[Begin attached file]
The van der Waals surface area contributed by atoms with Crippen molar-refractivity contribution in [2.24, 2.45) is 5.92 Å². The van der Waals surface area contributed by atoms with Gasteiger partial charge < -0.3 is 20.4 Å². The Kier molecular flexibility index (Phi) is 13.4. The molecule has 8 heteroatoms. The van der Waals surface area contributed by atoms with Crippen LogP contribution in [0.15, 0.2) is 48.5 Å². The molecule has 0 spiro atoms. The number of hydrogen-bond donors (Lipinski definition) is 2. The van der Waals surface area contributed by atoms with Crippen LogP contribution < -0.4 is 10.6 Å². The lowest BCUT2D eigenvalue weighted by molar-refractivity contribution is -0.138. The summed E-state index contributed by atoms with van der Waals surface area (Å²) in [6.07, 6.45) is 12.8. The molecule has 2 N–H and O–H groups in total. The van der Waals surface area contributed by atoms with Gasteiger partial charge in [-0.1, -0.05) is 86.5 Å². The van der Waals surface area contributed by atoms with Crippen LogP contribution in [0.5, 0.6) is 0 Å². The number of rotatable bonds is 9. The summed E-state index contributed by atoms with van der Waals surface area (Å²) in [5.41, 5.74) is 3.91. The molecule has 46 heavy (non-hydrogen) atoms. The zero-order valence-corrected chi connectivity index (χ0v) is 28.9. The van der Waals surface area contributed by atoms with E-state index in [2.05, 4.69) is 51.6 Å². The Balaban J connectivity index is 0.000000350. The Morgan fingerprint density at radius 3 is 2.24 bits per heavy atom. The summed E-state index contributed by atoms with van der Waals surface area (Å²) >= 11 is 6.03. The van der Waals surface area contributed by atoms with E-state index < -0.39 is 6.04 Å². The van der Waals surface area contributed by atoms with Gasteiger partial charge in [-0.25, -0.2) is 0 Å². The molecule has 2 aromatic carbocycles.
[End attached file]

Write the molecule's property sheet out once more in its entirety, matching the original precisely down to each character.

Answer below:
The van der Waals surface area contributed by atoms with Crippen molar-refractivity contribution in [2.24, 2.45) is 5.92 Å². The van der Waals surface area contributed by atoms with Gasteiger partial charge < -0.3 is 20.4 Å². The Kier molecular flexibility index (Phi) is 13.4. The molecule has 8 heteroatoms. The van der Waals surface area contributed by atoms with Crippen LogP contribution in [0.15, 0.2) is 48.5 Å². The molecule has 0 spiro atoms. The number of hydrogen-bond donors (Lipinski definition) is 2. The van der Waals surface area contributed by atoms with Crippen LogP contribution < -0.4 is 10.6 Å². The lowest BCUT2D eigenvalue weighted by molar-refractivity contribution is -0.138. The summed E-state index contributed by atoms with van der Waals surface area (Å²) in [6.07, 6.45) is 12.8. The molecule has 2 N–H and O–H groups in total. The van der Waals surface area contributed by atoms with Gasteiger partial charge in [-0.1, -0.05) is 86.5 Å². The van der Waals surface area contributed by atoms with Crippen LogP contribution in [0.5, 0.6) is 0 Å². The number of rotatable bonds is 9. The summed E-state index contributed by atoms with van der Waals surface area (Å²) in [5.41, 5.74) is 3.91. The molecule has 46 heavy (non-hydrogen) atoms. The zero-order valence-corrected chi connectivity index (χ0v) is 28.9. The van der Waals surface area contributed by atoms with E-state index in [2.05, 4.69) is 51.6 Å². The Balaban J connectivity index is 0.000000350. The Morgan fingerprint density at radius 3 is 2.24 bits per heavy atom. The summed E-state index contributed by atoms with van der Waals surface area (Å²) >= 11 is 6.03. The van der Waals surface area contributed by atoms with E-state index < -0.39 is 6.04 Å². The van der Waals surface area contributed by atoms with Gasteiger partial charge in [-0.25, -0.2) is 0 Å². The molecule has 2 aromatic carbocycles.